Best wishes
Steve and Janine in Korea

The Search for the Soul of Seoul

In Tokyo, It’s the tail end of autumn and the Ginkgoes are turning yellow and loosing their leaves. breakfast is nato, rice, pickles and seaweed, with miso. Wonderful!

Janine and I eventually leave Tokyo after several days of art and culture. Tokyo seems to have changed since I fist came here 30 years ago. I can’t put a name to it, it’s just a feeling, but it has changed.

Or maybe its me? I know that I have.
IMG_8413 IMG_8428 IMG_8523.jpgThe future and the past.
We fly out to Seoul. We miss our scheduled flight and have to catch a later one. A much later one. We have a very nice, but basic hotel to go to, but it’s 1.00am in the early morning by the time that we navigate our way out of the airport, then through the underground rain system, changing lines on  route to where our hotel ought to be. Even though its way past midnight, there are heaps of people out in the cafes and on the streets. All well behaved, civilised and ever so helpful. They offer to guide us to our hotel, but ultimately they are not correct and we find our own way there. As soon as I realised that we would be arriving late, very late! I emailed our Korean friends from the airport in Tokyo and asked them to phone the hotel, to tell them that we would be arriving late.

Theoretically, the front desk should be closed by now, but by the time we find our way there, the wonderfully helpful man on the late-night desk has waited up for us and is there practising his guitar as we walk in. I’m so pleased and very thankful!
This will be the first of our wonderful experiences in Korea together. There will be so many more in the days to come. This is my 4th trip to Korea, but this is Janine’s first time here, and it’s my first experience to spend any time in Seoul, instead of just passing through.
Our experiences here lead us to believe that Koreans are so much like Australians. Open, friendly and engaging. I found this on my various earlier trips into the deep hinterland, but it becomes abundantly clear now on this adventure in Seoul.
We have a few contacts here. The Amazing Miss Kang, my former translator, driver and cultural guide. Then there is Ji, a friend and ex-student of one of my former students. She has visited us at our place for an open-day sale a year or so ago, as part of the Southern Highlands Arts Festival, She has offered to show us around Seoul. Ji had also rung the hotel for us as did Miss Kang, to warn of our late arrival. It’s all worked out quite well. We are so lucky to have such wonderful friends.
Miss Kang had advised me months ago, when this trip was first muted, to book place in the north of the city, in a place close to, or in Anguk. It was a very good advice indeed. We find ourselves close to the older, interesting, cultural centre of old Seoul. We spend our first day wandering aimlessly through the local area. It’s great. Old streets, traditional housing, many now converted to craft workshops and artists galleries. It’s a culturally vibrant area.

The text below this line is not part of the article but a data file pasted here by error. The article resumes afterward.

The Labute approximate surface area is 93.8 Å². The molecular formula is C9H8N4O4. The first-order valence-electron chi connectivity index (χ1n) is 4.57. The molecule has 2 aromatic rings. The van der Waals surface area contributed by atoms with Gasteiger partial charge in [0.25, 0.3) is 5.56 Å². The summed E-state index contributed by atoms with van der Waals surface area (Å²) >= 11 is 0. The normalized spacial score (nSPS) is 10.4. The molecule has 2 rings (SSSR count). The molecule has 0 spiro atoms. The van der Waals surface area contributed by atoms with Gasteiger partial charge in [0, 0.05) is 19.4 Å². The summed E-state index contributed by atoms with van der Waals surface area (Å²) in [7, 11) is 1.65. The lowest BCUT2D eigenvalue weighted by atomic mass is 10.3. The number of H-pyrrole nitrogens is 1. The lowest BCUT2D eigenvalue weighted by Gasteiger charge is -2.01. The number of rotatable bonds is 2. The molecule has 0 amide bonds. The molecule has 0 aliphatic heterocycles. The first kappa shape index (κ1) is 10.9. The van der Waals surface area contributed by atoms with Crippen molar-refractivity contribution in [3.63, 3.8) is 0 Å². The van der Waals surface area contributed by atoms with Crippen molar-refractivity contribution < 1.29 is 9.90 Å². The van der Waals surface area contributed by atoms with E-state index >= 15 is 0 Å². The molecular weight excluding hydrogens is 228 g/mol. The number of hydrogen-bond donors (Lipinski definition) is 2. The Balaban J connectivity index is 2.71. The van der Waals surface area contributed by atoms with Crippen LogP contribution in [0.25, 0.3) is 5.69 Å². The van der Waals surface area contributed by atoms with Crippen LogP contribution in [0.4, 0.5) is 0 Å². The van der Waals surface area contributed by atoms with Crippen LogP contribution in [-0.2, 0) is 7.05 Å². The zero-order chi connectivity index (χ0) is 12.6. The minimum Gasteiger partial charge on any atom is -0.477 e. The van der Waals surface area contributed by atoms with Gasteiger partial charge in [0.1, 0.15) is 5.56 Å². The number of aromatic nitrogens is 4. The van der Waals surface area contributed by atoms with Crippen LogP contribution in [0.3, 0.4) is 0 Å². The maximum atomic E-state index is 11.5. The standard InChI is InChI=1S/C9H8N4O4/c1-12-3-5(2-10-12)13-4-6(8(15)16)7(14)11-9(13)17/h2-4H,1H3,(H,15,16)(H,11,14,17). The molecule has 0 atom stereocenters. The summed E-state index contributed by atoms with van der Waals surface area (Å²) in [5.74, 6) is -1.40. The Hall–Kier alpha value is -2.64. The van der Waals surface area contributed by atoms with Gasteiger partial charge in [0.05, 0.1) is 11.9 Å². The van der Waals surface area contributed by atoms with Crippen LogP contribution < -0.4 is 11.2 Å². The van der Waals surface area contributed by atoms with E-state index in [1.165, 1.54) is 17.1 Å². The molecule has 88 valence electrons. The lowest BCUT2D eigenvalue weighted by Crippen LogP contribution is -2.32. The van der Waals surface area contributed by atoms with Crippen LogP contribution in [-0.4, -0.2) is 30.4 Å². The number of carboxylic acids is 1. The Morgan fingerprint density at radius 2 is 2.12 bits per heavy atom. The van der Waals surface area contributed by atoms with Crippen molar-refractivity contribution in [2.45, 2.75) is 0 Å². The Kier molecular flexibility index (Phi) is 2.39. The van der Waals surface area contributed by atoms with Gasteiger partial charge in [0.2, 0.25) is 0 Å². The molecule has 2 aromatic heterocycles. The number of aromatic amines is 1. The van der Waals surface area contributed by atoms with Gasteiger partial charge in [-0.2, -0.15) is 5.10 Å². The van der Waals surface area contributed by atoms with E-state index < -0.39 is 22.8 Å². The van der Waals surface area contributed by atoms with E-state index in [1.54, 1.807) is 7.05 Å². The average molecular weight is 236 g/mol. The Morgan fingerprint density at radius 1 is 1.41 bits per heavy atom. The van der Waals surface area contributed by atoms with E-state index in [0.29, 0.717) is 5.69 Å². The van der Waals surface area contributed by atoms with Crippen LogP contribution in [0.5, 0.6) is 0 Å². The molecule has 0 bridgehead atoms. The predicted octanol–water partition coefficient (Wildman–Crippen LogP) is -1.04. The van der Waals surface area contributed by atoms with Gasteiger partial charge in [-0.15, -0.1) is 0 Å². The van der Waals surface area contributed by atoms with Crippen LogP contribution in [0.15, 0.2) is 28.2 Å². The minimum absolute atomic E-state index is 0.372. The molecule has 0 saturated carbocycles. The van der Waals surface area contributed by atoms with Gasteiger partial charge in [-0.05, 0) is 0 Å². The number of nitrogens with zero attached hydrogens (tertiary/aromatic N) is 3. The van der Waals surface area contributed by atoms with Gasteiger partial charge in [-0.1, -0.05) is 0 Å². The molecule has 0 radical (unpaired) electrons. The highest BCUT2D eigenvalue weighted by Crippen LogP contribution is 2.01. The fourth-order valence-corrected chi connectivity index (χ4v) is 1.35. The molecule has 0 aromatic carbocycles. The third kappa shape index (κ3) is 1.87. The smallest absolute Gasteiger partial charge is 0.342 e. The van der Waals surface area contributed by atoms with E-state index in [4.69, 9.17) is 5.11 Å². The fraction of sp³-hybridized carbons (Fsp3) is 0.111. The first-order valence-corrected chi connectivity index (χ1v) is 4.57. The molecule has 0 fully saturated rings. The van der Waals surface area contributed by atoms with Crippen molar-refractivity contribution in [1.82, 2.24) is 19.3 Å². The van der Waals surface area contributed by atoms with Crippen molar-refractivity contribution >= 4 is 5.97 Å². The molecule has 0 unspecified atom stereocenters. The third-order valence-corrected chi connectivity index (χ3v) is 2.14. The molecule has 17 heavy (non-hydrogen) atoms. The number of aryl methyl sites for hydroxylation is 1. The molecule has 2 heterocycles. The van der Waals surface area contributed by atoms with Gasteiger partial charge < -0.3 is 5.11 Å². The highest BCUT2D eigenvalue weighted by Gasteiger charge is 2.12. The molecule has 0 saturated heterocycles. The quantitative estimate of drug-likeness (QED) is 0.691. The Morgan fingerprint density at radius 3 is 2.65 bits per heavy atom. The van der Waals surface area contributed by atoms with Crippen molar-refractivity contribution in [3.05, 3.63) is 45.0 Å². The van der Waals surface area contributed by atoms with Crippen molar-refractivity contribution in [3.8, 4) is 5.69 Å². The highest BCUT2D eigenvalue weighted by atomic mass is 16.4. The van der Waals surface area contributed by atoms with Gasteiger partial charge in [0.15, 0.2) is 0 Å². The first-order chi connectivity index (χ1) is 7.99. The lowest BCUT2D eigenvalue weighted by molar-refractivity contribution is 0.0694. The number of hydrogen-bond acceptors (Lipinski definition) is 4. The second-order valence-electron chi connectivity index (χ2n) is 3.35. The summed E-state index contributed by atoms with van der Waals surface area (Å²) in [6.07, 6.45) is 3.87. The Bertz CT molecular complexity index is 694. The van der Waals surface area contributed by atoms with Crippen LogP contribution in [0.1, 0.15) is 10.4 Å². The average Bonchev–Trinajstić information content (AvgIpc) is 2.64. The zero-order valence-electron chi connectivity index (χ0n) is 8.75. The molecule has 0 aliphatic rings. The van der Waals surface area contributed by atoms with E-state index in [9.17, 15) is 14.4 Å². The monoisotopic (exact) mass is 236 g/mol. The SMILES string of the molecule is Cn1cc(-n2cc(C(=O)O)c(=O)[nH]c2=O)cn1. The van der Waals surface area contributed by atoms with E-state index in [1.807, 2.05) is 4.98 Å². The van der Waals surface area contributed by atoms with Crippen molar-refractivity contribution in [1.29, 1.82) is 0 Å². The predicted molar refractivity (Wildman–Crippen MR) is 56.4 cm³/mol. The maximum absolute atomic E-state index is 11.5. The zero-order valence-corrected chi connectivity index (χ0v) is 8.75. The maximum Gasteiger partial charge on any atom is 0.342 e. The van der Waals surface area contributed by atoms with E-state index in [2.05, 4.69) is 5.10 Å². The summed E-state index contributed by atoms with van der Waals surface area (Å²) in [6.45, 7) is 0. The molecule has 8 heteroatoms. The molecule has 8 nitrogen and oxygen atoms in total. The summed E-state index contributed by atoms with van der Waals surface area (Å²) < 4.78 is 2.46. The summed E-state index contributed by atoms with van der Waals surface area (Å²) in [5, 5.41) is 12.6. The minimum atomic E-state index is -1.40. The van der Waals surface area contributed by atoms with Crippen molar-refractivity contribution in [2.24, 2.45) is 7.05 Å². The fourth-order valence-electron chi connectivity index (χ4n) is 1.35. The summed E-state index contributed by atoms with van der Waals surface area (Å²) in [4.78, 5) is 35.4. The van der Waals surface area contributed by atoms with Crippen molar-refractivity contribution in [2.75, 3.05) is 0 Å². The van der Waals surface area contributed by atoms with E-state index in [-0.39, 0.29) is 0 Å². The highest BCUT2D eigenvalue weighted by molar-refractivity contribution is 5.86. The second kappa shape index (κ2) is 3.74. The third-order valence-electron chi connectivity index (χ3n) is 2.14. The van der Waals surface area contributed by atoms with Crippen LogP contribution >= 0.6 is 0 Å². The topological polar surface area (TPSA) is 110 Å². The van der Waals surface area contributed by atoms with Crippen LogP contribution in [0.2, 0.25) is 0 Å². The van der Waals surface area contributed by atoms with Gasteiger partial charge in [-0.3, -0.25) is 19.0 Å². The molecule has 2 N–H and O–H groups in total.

‘Ji’ has arranged to take us out for the day, for a tour of the cultural highlights of Seoul. We meet at the local station and she has an amazingly dense, solid packed, itinerary of people and places, galleries and shows to visit during the day. She is amazing! we are so thrilled to have someone local to offer to show us around and translate for us. You learn so much more about a city when you are given inside knowledge by a local. Ji won’t let us pay for lunch either. I try and dodge past her to get to the till first, but I’m outmanoeuvred, and she speaks to the sales girl in Korean and they won’t take my money. Instead they take her card. I’m out-classed here. I have so few words of Korean to call on. She has her way, and we are grateful, but I’d rather have been able to pay to show our gratitude for her days support, guidance and education.
We can’t help ourselves but buy a few small culturally significant items that will remind us of this warm experience. We can’t carry much, as we have a long trip planned and this is still very early on in our itinerary. So we collect all our little objects of importance and consign them to the Korean postal service. We will get our own belated xmas presents in about 3 months time, when the ship comes in.
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We learn how to carry 700+ eggs on a motor bike!
At the end of the day, Ji takes us on a tour of the Emperors Mausoleum. It is only open one day per year, so we are lucky to get to see inside.
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The next day is the weekend and we are able to meet up with Miss Kang again. She drives us for several hours, across to Yeo Ju to re-visit Beom Chan and his family – her old boss. It’s wonderful to see them all again. I take them all out to lunch. It’s the least that I can do to repay all the help that they all gave me last year when I was doing my research into Korean single stone porcelain sites.
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Like so many Korean meals that I have experienced in the past couple of years, the meal is very healthy, with so many vegetables and pickles to go with the very small amount of meat on the BBQ. After lunch, Jun Beom and Miss Kang drive us to an ancient Kings burial site. It has been extensively restored and preserved.
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The following day we take our selves to the southern part of the city on the subway and visit the Major Museums, The National Museum and the Leeum Museum. We have lunch in a cafe and although we have identical meals. I get food poisoning. It could only have been the chilli pickles that I added to my meal and Janine didn’t? it takes me by surprise half an hour later as we are walking into the Leeum. I manage to walk the distance to see almost all of the display, but the feeling that I’m about to throw up doesn’t leave me alone and although I thought that I might disgrace my self in the polished black granite foyer, I make it out to the street and eventually throw up at the bus stop. It’s so humiliating and degrading, and poor Janine gets splashed shoes for standing by me and supporting me. Fortunately, there was a garden bed and low hedge behind the bus stop for me to despoil. I cover my disgrace with some dried leaves and some compost before departing.